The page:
There are very few events in British history as important as the Norman Conquest of 1066. The Bayeux Tapestry, a seventy-meter long, embroidered cloth, tells the story of this cataclysmic struggle for royal succession. The Tapestry has an interesting history of its own. For centuries, it was displayed at the Bayeux Cathedral in Normandy as a proud record of the prowess of the hometown team. Now, it has its own museum, also in Bayeux.
The fascinating premise of 1066: The Hidden History in the Bayeux Tapestry is that the story line of the cloth may actually tell the tale from the English point of view, not the Norman perspective. The painstakingly researched book recounts the history and the artistic expression of the work of art. It is an excellent treatment of a confusing fragment of history. For starters, breeze through “The Viking Legacy” and “Emma’s Royal Flush” in the Baltic section of Cruisereader.com. Then, following the events and personalities of 1066: The Hidden History in the Bayeux Tapestry will be considerably easier.
In many respects, the Norman Invasion was the last hurrah of three centuries of Viking imperialism. The victor in the contest, Duke William of Normandy, was descended from a long line of Danish and Norwegian Vikings who had settled in Northern France.
The name, “Normandy,” roughly translates to Land of the Northmen. The Duchy includes the delta of the River Seine, which the marauding Vikings kept using to sneak up on Paris. This usually resulted in a ransom being paid to make them go away. Unfortunately, this positive reinforcement of bad behavior only inspired more Viking visits. Finally, the King of France gave Viking Rollo the patch of land called Normandy and told him to keep his Viking brethren at bay. Six generations later, baby William, bastard son of Duke Robert, survived a very rough childhood to take charge.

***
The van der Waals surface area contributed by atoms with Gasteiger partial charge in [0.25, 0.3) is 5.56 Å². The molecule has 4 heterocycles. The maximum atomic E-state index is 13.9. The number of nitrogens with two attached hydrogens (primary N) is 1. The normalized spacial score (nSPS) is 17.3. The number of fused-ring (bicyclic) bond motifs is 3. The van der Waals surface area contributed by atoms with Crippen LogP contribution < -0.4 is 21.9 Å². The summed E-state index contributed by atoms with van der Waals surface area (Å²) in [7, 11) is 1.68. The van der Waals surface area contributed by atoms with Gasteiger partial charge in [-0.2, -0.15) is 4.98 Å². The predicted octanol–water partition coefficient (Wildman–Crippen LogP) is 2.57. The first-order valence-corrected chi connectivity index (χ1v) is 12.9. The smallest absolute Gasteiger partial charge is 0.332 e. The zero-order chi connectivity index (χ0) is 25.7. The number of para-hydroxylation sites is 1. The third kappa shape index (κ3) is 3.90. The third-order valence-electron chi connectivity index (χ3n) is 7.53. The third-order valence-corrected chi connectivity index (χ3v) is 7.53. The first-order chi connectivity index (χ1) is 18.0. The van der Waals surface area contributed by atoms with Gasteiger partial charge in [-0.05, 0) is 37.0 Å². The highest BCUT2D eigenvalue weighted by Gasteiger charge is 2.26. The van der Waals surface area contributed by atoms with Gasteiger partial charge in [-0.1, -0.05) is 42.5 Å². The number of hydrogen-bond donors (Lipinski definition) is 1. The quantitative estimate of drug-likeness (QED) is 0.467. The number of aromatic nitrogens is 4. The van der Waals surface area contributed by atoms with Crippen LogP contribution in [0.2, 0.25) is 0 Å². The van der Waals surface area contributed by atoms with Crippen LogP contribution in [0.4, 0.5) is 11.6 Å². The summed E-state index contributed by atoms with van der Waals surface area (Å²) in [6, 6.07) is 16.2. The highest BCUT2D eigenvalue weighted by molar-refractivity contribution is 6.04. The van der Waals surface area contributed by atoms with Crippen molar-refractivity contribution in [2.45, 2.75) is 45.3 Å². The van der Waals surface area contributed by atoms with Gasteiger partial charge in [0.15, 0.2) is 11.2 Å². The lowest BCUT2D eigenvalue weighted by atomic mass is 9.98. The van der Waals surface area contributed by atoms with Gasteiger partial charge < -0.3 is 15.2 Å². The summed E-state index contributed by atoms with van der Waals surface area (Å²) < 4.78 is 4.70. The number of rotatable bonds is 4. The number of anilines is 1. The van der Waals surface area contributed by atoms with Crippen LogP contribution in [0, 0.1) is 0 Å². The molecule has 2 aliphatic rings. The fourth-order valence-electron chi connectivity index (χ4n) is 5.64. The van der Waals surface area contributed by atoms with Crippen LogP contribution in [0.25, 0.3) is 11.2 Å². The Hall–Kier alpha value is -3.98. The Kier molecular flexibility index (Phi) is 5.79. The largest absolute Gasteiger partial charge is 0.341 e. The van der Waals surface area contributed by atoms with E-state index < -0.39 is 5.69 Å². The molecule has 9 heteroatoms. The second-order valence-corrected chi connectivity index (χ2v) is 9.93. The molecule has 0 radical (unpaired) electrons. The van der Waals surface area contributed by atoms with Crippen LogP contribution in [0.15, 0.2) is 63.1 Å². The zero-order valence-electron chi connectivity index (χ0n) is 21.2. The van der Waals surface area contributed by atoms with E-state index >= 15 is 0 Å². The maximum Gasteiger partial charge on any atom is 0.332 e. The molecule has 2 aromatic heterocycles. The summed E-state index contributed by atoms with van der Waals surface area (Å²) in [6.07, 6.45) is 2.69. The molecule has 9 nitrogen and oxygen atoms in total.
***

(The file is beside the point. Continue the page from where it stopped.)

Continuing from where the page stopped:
It is very important to understand, therefore, that the true French did not consider William a countryman. Normans were uncouth bullies who just happen to be vassals of the French crown. William did enlist the help of his French neighbors for the assault on Britain. But the politics were thick and very convoluted.
Andrew Bridgeford, the author, takes us through the historical sources and controversies in a light and entertaining fashion. The result is a very well-rounded discussion of the history of the period and the furry lines where fact and conjecture become muddled or conflicting. As with most contested crowns, William’s strongest claim to the English throne was his battlefield victory. The result, in the context of the Medieval period, was God’s punishment. You will have to read 1066: The Hidden History in the Bayeux Tapestry to find out why.